What I found is that digital stethoscopes cost >$200… seriously.
I started to think about a design using a cheap head connected to a phone, I missed this already completed design…
Yeah, I found those too, but the edges looked double-beveled in the pictures. Maybe it was a trick of light though? The more I think about it, the more that surprises me, so probably it’s just a trick of the light…
The cutter I designed last night worked great except that the pieces are just a tiny bit too big, because in one place I forgot to account for variation in extrusion width. I have some design ideas to make it easier to use, too. Other than that it works great, so I just have some design tweaks to do.
Yeah, that is the same thing that led my neighbor down this path, especially thinking about things that might come into contact with a COVID-positive patient and need disinfection. She found that some are as much as $500!
With this adapter, I’d think you could label a head for an individual patient and keep it in their room, and just hook up the microphone you carry with you to the head for the patient. And the plastic parts could be removed from the electric parts and the plastic parts sterilized.
In the design you sited above, the phone is connected to the scope via a phone compatible microphone connected to the phone’s headset port?
The microphone is inserted in an adapter in the stethescope head the other end connects to the phone.
This was in response to your comment about “a cheap head connected to a phone” with respect to your brother-in-law doing phone consults, and whether there was a way to not have to buy $25 worth of electrical components (microphone, cable, standards transposer adapter) but instead use the microphone in the phone, reducing the cost by an order of magnitude.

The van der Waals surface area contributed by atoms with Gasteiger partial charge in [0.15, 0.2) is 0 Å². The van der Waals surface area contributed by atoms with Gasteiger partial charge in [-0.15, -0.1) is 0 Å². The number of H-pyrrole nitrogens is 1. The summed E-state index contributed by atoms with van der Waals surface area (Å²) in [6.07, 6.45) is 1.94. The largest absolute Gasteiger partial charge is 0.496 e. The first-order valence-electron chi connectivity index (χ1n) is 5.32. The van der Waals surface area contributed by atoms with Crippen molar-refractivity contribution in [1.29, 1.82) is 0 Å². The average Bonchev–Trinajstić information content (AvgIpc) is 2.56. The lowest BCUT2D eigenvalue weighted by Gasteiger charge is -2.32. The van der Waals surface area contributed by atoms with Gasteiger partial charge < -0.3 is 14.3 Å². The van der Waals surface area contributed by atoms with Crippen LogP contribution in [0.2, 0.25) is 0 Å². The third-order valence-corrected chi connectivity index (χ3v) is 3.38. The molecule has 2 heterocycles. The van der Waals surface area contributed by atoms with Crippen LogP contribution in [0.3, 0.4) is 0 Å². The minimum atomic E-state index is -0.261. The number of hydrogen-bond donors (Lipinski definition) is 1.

Yeah, the $25 for mic + cord + adapter stuck in my craw a bit.
Needs the right plug for a phone, though. The TRS plug on the one you found won’t work with at least most phones. Here’s one that at least sports a TRRS plug:
At most that would need a CTIA-OMTP converter.
I kept trying to find a bluetooth lavalier mic and so far haven’t found one; that would be better and not need a physical phone connection.
Also, I have discovered that the microphone adapter in the Stethogram project probably needs to be redesigned from scratch. It was modeled in fusion 360, and the fusion 360 thread modeling doesn’t have proper thread termination for 3D printing, so the thread trails off to a thin wedge. It also has no accounting for necessary clearance; it offered only H7 and I couldn’t change it. So the only way I can screw the two halves together is to cut off the wispy ends of the threads, and then chase both sides with an M16x2 tap and die. The threadlib I use in OpenSCAD doesn’t have this problem and I’ve designed and printed things that have working threads using OpenSCAD before, but after over and hour mucking about trying workarounds in fusion 360 last night I gave up.
And if I’m redesigning it, I could design it around a more convenient microphone.